Rights to physical integrity

Liberty and security of the person

Procedural fairness and rights of the accused

Individual liberties

Political rights

Non-discrimination

Optional protocols

There are two Optional Protocols to the Covenant. The First Optional Protocol establishes an individual complaints mechanism, allowing individuals to complain to the Human Rights Committee about violations of the Covenant. This has led to the creation of a complex jurisprudence on the interpretation and implementation of the Covenant. As of September 2009, the First Optional Protocol has 113 parties.

The Second Optional Protocol abolishes the death penalty; however, countries were permitted to make a reservation allowing for use of death penalty for the most serious crimes of a military nature, committed during wartime. As of October 2009, the Second Optional Protocol had 72 parties.

Reservations

A number of parties have made reservations and interpretative declarations to their application of the Covenant.

Argentinamarker will apply the fair trial rights guaranteed in its constitution to the prosecution of those accused of violating the general law of nations.

Australia reserves the right to progressively implement the prison standards of Article 10, to compensate for miscarriages of justice by administrative means rather than through the courts, and interprets the prohibition on racial incitement as being subject to the freedoms of expression, association and assembly. It also declares that its implementation will be effected at each level of its federal system.

Austriamarker reserves the right to continue to exile members of the House of Habsburg, and limits the rights of the accused and the right to a fair trial to those already existing in its legal system.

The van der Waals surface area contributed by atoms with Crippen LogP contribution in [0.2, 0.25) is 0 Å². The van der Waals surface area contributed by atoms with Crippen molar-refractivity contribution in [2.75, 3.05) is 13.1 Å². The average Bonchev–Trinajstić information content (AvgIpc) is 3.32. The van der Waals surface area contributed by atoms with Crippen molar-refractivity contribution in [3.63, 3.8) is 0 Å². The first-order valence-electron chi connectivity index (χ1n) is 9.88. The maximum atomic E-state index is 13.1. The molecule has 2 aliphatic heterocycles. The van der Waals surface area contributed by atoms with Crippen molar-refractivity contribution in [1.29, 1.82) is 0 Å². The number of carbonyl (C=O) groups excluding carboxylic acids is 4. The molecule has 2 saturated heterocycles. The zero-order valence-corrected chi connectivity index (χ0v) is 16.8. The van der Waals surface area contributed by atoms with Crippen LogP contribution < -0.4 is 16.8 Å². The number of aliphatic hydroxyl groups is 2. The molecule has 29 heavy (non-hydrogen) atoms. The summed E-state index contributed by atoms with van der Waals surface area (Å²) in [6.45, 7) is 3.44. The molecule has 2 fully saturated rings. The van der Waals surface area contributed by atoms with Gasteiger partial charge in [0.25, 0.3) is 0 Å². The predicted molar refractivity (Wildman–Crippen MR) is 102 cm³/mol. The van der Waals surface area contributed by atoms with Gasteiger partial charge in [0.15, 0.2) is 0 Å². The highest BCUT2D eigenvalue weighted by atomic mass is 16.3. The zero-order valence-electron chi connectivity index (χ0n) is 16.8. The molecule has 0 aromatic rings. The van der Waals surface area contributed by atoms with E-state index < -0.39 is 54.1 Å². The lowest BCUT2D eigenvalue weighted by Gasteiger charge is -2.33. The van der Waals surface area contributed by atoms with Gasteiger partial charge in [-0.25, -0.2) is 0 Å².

The Bahamasmarker due to problems with implementation reserves the right not to compensate for miscarriages of justice.

Bahrainmarker interprets Articles 3 (no sexual discrimination), 18 (freedom of religion) and 23 (family rights) within the context of Islamic Sharia law.

Bangladeshmarker reserves the right to try people in absentia where they are fugitives from justice and declares that resource constraints mean that it cannot necessarily segregate prisons or provide counsel for accused persons.

Barbadosmarker reserves the right not to provide free counsel for accused persons due to resource constraints.

Belgiummarker interprets the freedoms of speech, assembly and association in a manner consistent with the European Convention on Human Rights. It does not consider itself obliged to ban war propaganda as required by Article 20, and interprets that article in light of the freedom of expression in the UDHR.

National implementation and effects

The International Covenant on Civil and Political Rights has been signed by 174 states, 8 of which have yet to ratify the treaty.

New Zealand

While New Zealand has not incorporated the ICCPR into law, it took measures to give effect to many of the rights contained within it by passing the New Zealand Bill of Rights Act in 1990.